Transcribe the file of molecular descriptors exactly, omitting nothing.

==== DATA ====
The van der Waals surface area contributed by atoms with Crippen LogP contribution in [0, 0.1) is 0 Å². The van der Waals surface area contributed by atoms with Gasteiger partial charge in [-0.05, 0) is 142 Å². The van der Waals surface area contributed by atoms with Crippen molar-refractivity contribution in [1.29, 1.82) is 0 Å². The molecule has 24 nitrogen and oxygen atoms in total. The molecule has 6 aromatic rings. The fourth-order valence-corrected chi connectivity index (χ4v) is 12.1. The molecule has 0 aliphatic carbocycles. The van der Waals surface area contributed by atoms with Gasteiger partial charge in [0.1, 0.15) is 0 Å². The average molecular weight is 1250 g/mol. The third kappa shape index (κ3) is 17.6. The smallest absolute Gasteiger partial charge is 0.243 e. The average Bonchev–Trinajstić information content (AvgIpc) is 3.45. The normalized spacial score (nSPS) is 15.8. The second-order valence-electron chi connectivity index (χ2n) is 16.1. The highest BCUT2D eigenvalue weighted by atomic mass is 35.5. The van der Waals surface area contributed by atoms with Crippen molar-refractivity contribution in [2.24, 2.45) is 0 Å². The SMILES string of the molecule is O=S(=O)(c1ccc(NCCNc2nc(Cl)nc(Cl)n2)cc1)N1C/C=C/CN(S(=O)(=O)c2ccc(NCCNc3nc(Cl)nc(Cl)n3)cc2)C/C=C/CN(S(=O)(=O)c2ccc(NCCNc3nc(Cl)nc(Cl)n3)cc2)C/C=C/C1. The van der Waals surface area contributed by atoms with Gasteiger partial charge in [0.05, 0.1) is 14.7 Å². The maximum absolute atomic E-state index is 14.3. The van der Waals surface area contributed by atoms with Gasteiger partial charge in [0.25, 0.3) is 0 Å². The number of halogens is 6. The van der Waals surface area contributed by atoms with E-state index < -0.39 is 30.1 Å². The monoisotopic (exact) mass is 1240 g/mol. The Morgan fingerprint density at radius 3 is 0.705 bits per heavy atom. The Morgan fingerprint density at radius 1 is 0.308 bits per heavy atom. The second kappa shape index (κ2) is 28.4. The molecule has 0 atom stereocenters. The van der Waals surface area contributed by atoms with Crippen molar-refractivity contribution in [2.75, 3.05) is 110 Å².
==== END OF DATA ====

The van der Waals surface area contributed by atoms with Crippen LogP contribution in [0, 0.1) is 0 Å². The van der Waals surface area contributed by atoms with Gasteiger partial charge in [-0.05, 0) is 142 Å². The van der Waals surface area contributed by atoms with Crippen molar-refractivity contribution in [1.29, 1.82) is 0 Å². The molecule has 24 nitrogen and oxygen atoms in total. The molecule has 6 aromatic rings. The fourth-order valence-corrected chi connectivity index (χ4v) is 12.1. The molecule has 0 aliphatic carbocycles. The van der Waals surface area contributed by atoms with Gasteiger partial charge in [0.1, 0.15) is 0 Å². The average molecular weight is 1250 g/mol. The third kappa shape index (κ3) is 17.6. The smallest absolute Gasteiger partial charge is 0.243 e. The average Bonchev–Trinajstić information content (AvgIpc) is 3.45. The normalized spacial score (nSPS) is 15.8. The second-order valence-electron chi connectivity index (χ2n) is 16.1. The highest BCUT2D eigenvalue weighted by atomic mass is 35.5. The van der Waals surface area contributed by atoms with Crippen molar-refractivity contribution in [2.24, 2.45) is 0 Å². The SMILES string of the molecule is O=S(=O)(c1ccc(NCCNc2nc(Cl)nc(Cl)n2)cc1)N1C/C=C/CN(S(=O)(=O)c2ccc(NCCNc3nc(Cl)nc(Cl)n3)cc2)C/C=C/CN(S(=O)(=O)c2ccc(NCCNc3nc(Cl)nc(Cl)n3)cc2)C/C=C/C1. The van der Waals surface area contributed by atoms with Gasteiger partial charge in [0.05, 0.1) is 14.7 Å². The maximum absolute atomic E-state index is 14.3. The van der Waals surface area contributed by atoms with Gasteiger partial charge in [0.25, 0.3) is 0 Å². The number of halogens is 6. The van der Waals surface area contributed by atoms with E-state index < -0.39 is 30.1 Å². The monoisotopic (exact) mass is 1240 g/mol. The Morgan fingerprint density at radius 3 is 0.705 bits per heavy atom. The Morgan fingerprint density at radius 1 is 0.308 bits per heavy atom. The second kappa shape index (κ2) is 28.4. The molecule has 0 atom stereocenters. The van der Waals surface area contributed by atoms with Crippen molar-refractivity contribution in [2.75, 3.05) is 110 Å².